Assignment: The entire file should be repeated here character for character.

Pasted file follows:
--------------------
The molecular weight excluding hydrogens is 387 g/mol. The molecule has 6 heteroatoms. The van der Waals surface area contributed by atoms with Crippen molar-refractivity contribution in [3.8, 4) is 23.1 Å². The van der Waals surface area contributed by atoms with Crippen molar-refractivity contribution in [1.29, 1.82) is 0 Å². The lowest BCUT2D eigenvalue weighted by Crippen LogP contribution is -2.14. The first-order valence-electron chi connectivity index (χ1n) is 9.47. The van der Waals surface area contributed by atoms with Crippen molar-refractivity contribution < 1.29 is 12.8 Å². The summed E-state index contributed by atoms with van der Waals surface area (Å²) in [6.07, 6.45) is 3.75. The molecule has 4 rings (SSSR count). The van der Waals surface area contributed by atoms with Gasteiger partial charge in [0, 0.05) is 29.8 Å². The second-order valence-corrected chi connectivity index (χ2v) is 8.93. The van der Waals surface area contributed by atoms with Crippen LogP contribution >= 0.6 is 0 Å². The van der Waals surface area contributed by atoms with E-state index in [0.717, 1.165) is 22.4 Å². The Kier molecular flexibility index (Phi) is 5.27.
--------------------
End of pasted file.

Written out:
The molecular weight excluding hydrogens is 387 g/mol. The molecule has 6 heteroatoms. The van der Waals surface area contributed by atoms with Crippen molar-refractivity contribution in [3.8, 4) is 23.1 Å². The van der Waals surface area contributed by atoms with Crippen molar-refractivity contribution in [1.29, 1.82) is 0 Å². The lowest BCUT2D eigenvalue weighted by Crippen LogP contribution is -2.14. The first-order valence-electron chi connectivity index (χ1n) is 9.47. The van der Waals surface area contributed by atoms with Crippen molar-refractivity contribution < 1.29 is 12.8 Å². The summed E-state index contributed by atoms with van der Waals surface area (Å²) in [6.07, 6.45) is 3.75. The molecule has 4 rings (SSSR count). The van der Waals surface area contributed by atoms with Gasteiger partial charge in [0, 0.05) is 29.8 Å². The second-order valence-corrected chi connectivity index (χ2v) is 8.93. The van der Waals surface area contributed by atoms with Crippen LogP contribution >= 0.6 is 0 Å². The van der Waals surface area contributed by atoms with E-state index in [0.717, 1.165) is 22.4 Å². The Kier molecular flexibility index (Phi) is 5.27.